Learning how to deal with love and relationships is no easy matter when one or both of those involved has dementia – finds the last in our series of reports on love and sex when we’re over 60.
“If you were to go into a bedroom and a man had an erection, what would be the good practice response to that?”
This is a question posed to a room full of care home staff at a training session in London.
Sex and dementia is almost never spoken about. But as more of us live with the condition, it’s an issue care homes are increasingly having to learn to deal with.
David Sheard is the founder of dementia consultancy, Dementia Care Matters which trains care staff to better deal with intimacy and relationships. He believes that many care homes have until now seen “sexual behaviour as a problem to be suppressed”.
Yet physical closeness is often the very thing those with dementia seek because when you can no longer rely on facts or memory, as David Sheard explains: “if you rely more on feelings, and are more sensitive to feelings, then of course you are also going to be seeking more closeness.”
In Bristol, Maureen and Terry were both living with dementia in the same care home when they started a relationship and became physically involved. The initial reaction of the staff was to close the relationship down, and they moved the couple to opposite sides of the building.
But it soon became apparent this wasn’t the best thing to do.
Jess Hammett was one of their care workers: “When they were separated it caused a lot of distress for Maureen who would go round looking for Terry, she would physically go in to other people’s rooms. She would blame staff for hiding him”.
So the home called in a dementia consultant who believed the couple were capable of deciding to be together. Now Maureen and Terry have been reunited and given a room where they can be intimate if they wish. Jess added, “if Maureen and Terry were out in the community this would be normal, who are we to say this isn’t normal”.
The outcome for Maureen and Terry was good. But this isn’t always the case. As it’s not just care home staff who can stand in the way of a blossoming relationship, but relatives too.
At a care home in Cambridge, Stan and Bridget sit holding hands as they do every day. They became close just days after Stan’s wife died after 70 years of marriage. She too had been a resident and so both staff and family were shocked and upset by Stan appearing to move on so soon. But Stan has dementia and Bridget’s company was very comforting to him.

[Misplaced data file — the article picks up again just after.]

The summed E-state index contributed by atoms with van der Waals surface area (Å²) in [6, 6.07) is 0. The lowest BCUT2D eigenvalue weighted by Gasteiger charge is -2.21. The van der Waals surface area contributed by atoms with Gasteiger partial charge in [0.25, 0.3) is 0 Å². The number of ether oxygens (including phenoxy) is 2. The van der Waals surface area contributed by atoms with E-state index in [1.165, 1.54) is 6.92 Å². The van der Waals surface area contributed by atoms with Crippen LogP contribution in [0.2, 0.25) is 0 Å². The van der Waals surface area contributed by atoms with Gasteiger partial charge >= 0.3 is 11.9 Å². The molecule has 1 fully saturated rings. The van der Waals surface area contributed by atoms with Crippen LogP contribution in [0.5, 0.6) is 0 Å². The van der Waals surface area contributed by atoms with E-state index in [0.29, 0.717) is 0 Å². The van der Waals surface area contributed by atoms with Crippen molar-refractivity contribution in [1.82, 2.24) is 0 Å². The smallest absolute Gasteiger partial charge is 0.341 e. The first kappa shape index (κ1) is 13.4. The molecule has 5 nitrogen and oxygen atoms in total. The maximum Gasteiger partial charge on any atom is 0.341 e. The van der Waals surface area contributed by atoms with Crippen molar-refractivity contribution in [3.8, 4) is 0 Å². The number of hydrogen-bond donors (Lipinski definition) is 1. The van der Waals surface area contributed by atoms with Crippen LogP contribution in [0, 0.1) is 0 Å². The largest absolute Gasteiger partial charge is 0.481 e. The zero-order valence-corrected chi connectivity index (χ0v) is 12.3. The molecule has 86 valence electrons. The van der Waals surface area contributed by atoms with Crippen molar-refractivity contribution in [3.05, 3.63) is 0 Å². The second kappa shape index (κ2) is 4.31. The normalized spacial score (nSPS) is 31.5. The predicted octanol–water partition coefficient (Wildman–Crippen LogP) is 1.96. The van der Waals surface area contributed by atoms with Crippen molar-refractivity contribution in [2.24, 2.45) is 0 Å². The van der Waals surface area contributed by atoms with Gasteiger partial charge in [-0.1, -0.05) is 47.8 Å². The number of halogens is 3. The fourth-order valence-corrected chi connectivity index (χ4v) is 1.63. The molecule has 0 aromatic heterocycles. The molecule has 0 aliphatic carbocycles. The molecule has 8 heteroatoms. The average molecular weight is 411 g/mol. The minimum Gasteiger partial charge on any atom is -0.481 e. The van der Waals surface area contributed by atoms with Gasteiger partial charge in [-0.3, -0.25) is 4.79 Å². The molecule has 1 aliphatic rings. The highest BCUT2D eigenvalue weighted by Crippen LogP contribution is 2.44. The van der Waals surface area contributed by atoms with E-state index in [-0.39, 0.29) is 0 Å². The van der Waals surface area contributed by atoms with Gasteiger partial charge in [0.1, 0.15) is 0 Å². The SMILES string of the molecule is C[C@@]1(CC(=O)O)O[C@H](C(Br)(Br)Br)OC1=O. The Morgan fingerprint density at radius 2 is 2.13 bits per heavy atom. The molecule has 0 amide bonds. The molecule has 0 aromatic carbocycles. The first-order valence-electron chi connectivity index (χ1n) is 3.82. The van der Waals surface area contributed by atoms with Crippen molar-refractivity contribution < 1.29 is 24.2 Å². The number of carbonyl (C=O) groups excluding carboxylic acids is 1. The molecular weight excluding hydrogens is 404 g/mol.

Stan’s daughter Gill explained how hard it was to accept the new situation when they were still grieving. “Life picked up for him, she helped him a lot… Everything had moved on. Sadly we couldn’t”
Emotions never die, it doesn’t matter if you have a cognitive impairment. You still have feelings Care home manager
Bridget’s daughter too finds the situation hard to accept. She sits down next to her mum, who also has dementia, and asks if she knows the name of the man she is holding hands with. Bridget sounds confused but eventually says it’s Stan.
“Holding hands, doing the crossword together, chatting, lovely and that makes mum happy and there’s nothing wrong with that. But I just don’t want them to go any further,” Gill said.
But Stan and Bridget’s care home manager is resolute in believing it is up to her residents to decide what they want from their lives: “We are not going to wrap them up in cotton wool. We are going to let them live, we are going to let them be human beings. Because emotions never die, it doesn’t matter if you have a cognitive impairment. You still have feelings.”
David Sheard echoes this sentiment, acknowledging how difficult it is for relatives. “It’s absolutely massive to ask a husband, a partner, a daughter to understand the person with dementia is living in their moment, in their reality, which can’t be fixed. They can’t be dragged back.”
If you’ve been married for many years, it can be especially difficult to accept the changes dementia brings to your relationship.
Ernie has been married to Barbara for over sixty years, and visits her every morning at her care home. He told us, “It’s just a matter of watching them pass away slowly, that’s the hardest part. Because you can’t do anything”.